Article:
In recent years public officials have shown renewed interest in neighborhood centers as vehicles of innovation in social planning and locality development. Part of the attraction comes from the need to replace fragmented, centralized systems with coordinated networks of services at the neighborhood level (Adams & Krauth, 1995; Healy, 1991; Lord & Kennedy, 1992; Reitan, 1998; Schorr, 1997). Cutbacks in funding for human services have sparked interest as well. Neighborhood centers can mobilize scarce resources and provide feedback to ensure that local service needs are met efficiently (Bond, 1990; McLaughlin & Irby, 1994; Poole & Van Hook, 1997). Another source of interest stems from civic distrust of public bureaucracies. Neighborhood centers can restore civic trust in government institutions by involving citizens in the planning and delivery of human services at the grassroots level (Chapin & Denhardt, 1995; Kretzmann & McKnight, 1993; MacNair, 1981; McKnight, 1995; Vasoo, 1991).
In this article we examine the capacity of neighborhood centers to perform critical leadership functions in social planning and locality development when public bureaucracies administer them. Data reported in the article were gathered through an independent study of 45 public neighborhood centers in Orange County, Florida, where public officials plan to use them to address mounting human services problems in the area. But findings from the study indicate that most of these centers reflect the characteristics of static rather than dynamic organizations. Major adjustments in their goals, funding, technology, decision making, and performance will be required before public officials can count on them to lead innovations in social planning and locality development. Public officials interested in assigning similar leadership functions to neighborhood centers in other communities should benefit from the findings of the study.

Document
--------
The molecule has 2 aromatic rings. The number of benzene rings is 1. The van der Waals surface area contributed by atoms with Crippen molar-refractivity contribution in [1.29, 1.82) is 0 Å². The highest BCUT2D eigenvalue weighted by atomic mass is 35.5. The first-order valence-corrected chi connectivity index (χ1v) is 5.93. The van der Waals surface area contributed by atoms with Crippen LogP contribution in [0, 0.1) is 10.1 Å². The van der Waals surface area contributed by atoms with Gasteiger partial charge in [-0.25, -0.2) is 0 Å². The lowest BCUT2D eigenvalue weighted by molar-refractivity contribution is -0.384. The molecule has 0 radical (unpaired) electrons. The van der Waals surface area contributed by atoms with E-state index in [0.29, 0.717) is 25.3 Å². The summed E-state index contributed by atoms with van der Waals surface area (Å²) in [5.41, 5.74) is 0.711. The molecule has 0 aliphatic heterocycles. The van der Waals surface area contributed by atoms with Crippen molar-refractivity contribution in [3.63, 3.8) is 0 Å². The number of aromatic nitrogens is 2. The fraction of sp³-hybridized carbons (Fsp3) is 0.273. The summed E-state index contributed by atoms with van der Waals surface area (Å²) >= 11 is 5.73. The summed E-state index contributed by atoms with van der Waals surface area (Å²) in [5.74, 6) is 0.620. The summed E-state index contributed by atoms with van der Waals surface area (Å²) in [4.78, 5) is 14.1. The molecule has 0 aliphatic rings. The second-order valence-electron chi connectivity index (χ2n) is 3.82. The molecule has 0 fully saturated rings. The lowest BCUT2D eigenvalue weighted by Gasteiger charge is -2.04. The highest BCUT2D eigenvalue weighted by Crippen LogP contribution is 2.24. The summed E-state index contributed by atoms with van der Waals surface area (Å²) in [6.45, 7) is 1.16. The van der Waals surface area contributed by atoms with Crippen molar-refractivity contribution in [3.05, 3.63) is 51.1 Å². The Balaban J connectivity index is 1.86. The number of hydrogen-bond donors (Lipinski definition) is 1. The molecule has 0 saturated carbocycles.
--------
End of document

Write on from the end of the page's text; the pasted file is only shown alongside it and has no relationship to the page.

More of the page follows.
Neighborhood centers cover a variety of types and nomenclatures. Although most neighborhood centers are called community centers or family centers (DeAth, 1989; Downie & Forshaw, 1987; Horel, 1987), a few still include the term "settle ment" in their name, reflecting their long-standing affiliation with the settlement house movement (Smith, 1995). In addition, some neighborhood centers offer a variety of services, whereas others deliver one primary service (for example, Head Start or recreation) and various subsidiary services (for example, information, referral, parent education, and child care) (Healy, 1991). Finally, many neighborhood centers serve a broad spectrum of people, but others limit services to people who are economically disadvantaged (Bond, 1990; Halpern, 1995).
Using Rothman's (1974a) three-dimensional model of community organization, the historical functions of neighborhood centers divide into locality development, social action, and social planning. Neighborhood centers were chiefly involved in locality development and social action during the first half of the 20th century. Indeed, many of the early neighborhood centers drew life and inspiration from the settlement house movement, which adhered closely to principles of democracy and of social justice (National Federation of Settlements and Neighborhood Centers, 1960). These centers, Smith (1995) argued, involved a wide spectrum of citizens in planning and decision making, redistributed power and resources to disadvantaged segments of the community, and directed services toward family and neighborhood strengths rather than pathologies. Halpern (1995) disagreed, however. He maintained that settlement houses rarely hired neighborhood residents as staff, particularly in positions of authority, and that settlement lea ders, not local residents, usually made key decisions about use of resources.
Social planning gradually usurped locality development and social action as the primary function of neighborhood centers. …